'This Week' Transcript: George W. Bush, Laura Bush, Mohamed Tawfik


MICHELLE OBAMA: While people are sort of sorting through our shoes and our hair, whether we cut it or not.

LAURA BUSH: Whether we had bangs.

OBAMA: Whether we have bangs.


OBAMA: (inaudible) I didn't call that one.




ROBERTS: Do you think you get put in a box?


LAURA BUSH: Yeah, a little bit.

MICHELLE OBAMA: Absolutely. I constantly get asked, especially in the first term are you more like Laura Bush or are you more like Hillary Clinton? And I'm like is that it? Those are the two choices?

LAURA BUSH: Reporters said, are you Hillary Clinton or Barbara Bush?

MICHELLE OBAMA: That's right.

LAURA BUSH: And I always just said, well, I think I'll be Laura Bush. I knew Laura Bush pretty well.


KARL: Great moment there, First Ladies Michelle Obama and Laura Bush with our own Cokie Roberts. We'll talk about that in a bit. But first our roundtable is here. Cokie of course, George is back with us. Also Democratic Strategist Donna Brazile, and ABC's Political Director, Rick Klein. Thank you all.

George, the real big political story this week was a significant setback for the White House on the health care law. Delaying the implementation of the employer mandate that requires all companies over 50 employees to provide health care. How big a setback? What's going on?

WILL: They're changing the law. We have a Treasury Secretary, we have three Deputy Treasury Secretaries, underneath whom there are 12 Assistant Secretaries. Late Tuesday afternoon they sent out one of the 12. Didn't send him out, he did a web posting. It said by the way, the law passed by Congress that makes no provision for waiving this, shall be waived.

KARL: By the way they did this while the entire White House Press Corps from Tanzania on a 20 hour a flight. But anyway.

WILL: Here's the problem. In addition to the fact that Obamacare is hideously complicated, Rube Goldberg contraption, beyond that, it puts in place perverse incentives. The employer mandate says if you have 50 or more full-time employees and until Congress changes this, which it will, it defines full-time employees as 30 hours a week, you have to pay a substantial sum for each of their health care.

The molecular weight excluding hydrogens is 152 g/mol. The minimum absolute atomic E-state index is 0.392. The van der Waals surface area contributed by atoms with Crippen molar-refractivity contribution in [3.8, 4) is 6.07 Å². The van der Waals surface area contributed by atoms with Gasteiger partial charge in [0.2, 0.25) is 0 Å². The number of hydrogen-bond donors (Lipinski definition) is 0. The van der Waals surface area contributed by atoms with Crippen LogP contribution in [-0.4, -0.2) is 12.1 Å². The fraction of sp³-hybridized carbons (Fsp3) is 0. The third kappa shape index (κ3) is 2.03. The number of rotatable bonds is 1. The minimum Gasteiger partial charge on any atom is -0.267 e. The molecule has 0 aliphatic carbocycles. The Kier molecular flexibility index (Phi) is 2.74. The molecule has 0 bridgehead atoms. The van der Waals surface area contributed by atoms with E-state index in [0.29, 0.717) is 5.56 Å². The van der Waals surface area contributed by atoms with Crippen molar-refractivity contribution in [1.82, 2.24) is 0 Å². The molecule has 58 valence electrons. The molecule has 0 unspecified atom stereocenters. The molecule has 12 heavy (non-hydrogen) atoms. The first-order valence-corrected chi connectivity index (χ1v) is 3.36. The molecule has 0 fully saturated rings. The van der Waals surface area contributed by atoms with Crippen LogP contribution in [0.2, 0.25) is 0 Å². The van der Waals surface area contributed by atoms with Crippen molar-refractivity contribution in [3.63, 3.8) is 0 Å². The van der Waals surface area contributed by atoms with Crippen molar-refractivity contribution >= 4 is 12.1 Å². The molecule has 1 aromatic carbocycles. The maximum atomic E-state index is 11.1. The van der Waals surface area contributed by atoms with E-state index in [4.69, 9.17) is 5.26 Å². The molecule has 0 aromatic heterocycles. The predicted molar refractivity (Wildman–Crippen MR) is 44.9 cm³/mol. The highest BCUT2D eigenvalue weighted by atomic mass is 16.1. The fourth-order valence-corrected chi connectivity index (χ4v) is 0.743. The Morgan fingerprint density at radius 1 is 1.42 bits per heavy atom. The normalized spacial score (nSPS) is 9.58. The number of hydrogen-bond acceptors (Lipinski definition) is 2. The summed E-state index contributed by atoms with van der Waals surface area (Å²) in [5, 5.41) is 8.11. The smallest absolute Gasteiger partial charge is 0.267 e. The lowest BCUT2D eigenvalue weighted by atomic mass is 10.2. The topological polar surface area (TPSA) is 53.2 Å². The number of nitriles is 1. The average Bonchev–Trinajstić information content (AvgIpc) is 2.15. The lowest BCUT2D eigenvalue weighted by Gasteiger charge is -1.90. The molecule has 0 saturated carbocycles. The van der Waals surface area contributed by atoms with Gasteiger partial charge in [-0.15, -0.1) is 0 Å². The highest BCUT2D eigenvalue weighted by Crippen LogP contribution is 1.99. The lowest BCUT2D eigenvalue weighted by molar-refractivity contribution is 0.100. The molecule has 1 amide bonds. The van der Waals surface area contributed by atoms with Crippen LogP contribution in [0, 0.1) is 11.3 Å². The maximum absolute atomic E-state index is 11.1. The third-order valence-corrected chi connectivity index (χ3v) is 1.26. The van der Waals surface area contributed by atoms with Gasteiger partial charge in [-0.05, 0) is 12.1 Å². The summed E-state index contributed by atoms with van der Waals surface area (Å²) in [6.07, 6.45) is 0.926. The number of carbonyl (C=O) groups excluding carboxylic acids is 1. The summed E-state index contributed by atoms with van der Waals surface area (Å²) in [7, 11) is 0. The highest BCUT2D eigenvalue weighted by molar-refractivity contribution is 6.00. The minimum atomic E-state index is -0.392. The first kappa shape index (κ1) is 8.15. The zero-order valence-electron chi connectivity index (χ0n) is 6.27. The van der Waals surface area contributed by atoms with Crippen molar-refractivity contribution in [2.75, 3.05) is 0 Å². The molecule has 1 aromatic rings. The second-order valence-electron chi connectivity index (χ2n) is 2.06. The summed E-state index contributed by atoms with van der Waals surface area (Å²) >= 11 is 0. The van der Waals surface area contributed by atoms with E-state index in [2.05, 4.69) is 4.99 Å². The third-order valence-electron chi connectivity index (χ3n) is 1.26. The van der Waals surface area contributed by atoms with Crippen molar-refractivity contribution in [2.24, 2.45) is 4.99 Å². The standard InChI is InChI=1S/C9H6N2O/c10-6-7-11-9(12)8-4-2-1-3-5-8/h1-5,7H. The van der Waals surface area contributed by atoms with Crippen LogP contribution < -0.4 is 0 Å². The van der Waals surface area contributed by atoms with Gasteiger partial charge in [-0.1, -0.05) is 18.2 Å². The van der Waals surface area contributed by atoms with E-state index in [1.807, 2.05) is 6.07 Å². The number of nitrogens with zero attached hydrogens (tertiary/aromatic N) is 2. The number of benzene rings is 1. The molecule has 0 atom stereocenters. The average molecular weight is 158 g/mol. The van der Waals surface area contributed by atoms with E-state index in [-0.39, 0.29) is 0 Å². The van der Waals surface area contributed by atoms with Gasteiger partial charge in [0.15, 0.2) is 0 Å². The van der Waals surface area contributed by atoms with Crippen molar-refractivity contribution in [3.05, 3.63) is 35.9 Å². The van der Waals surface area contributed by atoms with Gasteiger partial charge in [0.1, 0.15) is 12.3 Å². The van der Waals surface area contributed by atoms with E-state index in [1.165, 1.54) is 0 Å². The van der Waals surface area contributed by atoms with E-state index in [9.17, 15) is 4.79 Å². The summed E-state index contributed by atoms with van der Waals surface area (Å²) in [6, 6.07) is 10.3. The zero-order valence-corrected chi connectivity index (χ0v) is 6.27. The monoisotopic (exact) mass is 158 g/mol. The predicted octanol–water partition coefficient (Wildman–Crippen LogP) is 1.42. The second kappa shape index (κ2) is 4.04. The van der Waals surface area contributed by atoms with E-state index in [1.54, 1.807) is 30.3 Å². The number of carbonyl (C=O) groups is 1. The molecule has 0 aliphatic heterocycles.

Now, the employers not being dummies have said, well let's have fewer employers and make many of the employees we have part-time employees.

KARL: Working 29-1/2 hours.

WILL: What Obamacare requires for it to work, mass irrationality, both on the part of employers to ignore that incentive and on the part of young people who are supposed to pay 3, 4, 5 times more for health insurance than it would cost them to just pay the fine and ignore it.

KARL: Now Donna a lot on the left were unhappy with this. A lot of progressives said why are letting employers off the hook?

BRAZILE: Well first of all as Mark Twain once said, the death of Obamacare is greatly exaggerated. Look 96% of businesses that with 50%, 50 or more employers (sic) already provide health insurance. So this is not going to delay the implementation. It's not going to delay the law. The law will still go in effect on October 1, 2013.

With respect to the health exchanges George there's an 800 number so you don't have to text. It's 318-2596 consumer call numbers. They're already providing information for people who are confused. It is a very complex law. It's a large bill but --